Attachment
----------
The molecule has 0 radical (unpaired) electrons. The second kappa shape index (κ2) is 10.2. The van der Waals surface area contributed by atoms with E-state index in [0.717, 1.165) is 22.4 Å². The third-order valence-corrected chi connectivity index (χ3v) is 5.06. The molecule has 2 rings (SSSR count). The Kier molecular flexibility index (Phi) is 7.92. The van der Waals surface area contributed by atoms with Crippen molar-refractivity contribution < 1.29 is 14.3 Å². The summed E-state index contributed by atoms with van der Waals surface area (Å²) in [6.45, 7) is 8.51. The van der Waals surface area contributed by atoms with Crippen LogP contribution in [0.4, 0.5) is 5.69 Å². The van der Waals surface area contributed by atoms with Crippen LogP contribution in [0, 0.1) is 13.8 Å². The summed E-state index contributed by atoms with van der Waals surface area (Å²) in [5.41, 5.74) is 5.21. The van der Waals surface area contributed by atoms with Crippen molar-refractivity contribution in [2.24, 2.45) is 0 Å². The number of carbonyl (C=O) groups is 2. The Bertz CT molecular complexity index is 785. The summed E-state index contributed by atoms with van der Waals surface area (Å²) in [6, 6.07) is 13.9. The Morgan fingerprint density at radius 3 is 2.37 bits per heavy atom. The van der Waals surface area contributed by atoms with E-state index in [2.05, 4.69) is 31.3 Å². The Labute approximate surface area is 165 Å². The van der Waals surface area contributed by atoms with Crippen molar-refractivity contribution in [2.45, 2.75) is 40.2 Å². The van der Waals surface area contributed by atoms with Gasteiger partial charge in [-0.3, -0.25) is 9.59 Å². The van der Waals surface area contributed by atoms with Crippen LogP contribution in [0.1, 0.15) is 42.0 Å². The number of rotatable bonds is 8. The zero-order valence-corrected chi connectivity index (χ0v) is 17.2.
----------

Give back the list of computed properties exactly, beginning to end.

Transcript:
The molecule has 0 radical (unpaired) electrons. The second kappa shape index (κ2) is 10.2. The van der Waals surface area contributed by atoms with E-state index in [0.717, 1.165) is 22.4 Å². The third-order valence-corrected chi connectivity index (χ3v) is 5.06. The molecule has 2 rings (SSSR count). The Kier molecular flexibility index (Phi) is 7.92. The van der Waals surface area contributed by atoms with Crippen molar-refractivity contribution < 1.29 is 14.3 Å². The summed E-state index contributed by atoms with van der Waals surface area (Å²) in [6.45, 7) is 8.51. The van der Waals surface area contributed by atoms with Crippen LogP contribution in [0.4, 0.5) is 5.69 Å². The van der Waals surface area contributed by atoms with Crippen LogP contribution in [0, 0.1) is 13.8 Å². The summed E-state index contributed by atoms with van der Waals surface area (Å²) in [5.41, 5.74) is 5.21. The van der Waals surface area contributed by atoms with Crippen molar-refractivity contribution in [2.24, 2.45) is 0 Å². The number of carbonyl (C=O) groups is 2. The Bertz CT molecular complexity index is 785. The summed E-state index contributed by atoms with van der Waals surface area (Å²) in [6, 6.07) is 13.9. The Morgan fingerprint density at radius 3 is 2.37 bits per heavy atom. The van der Waals surface area contributed by atoms with E-state index in [2.05, 4.69) is 31.3 Å². The Labute approximate surface area is 165 Å². The van der Waals surface area contributed by atoms with Crippen molar-refractivity contribution in [2.45, 2.75) is 40.2 Å². The van der Waals surface area contributed by atoms with Gasteiger partial charge in [-0.3, -0.25) is 9.59 Å². The van der Waals surface area contributed by atoms with Crippen LogP contribution in [0.1, 0.15) is 42.0 Å². The number of rotatable bonds is 8. The zero-order valence-corrected chi connectivity index (χ0v) is 17.2.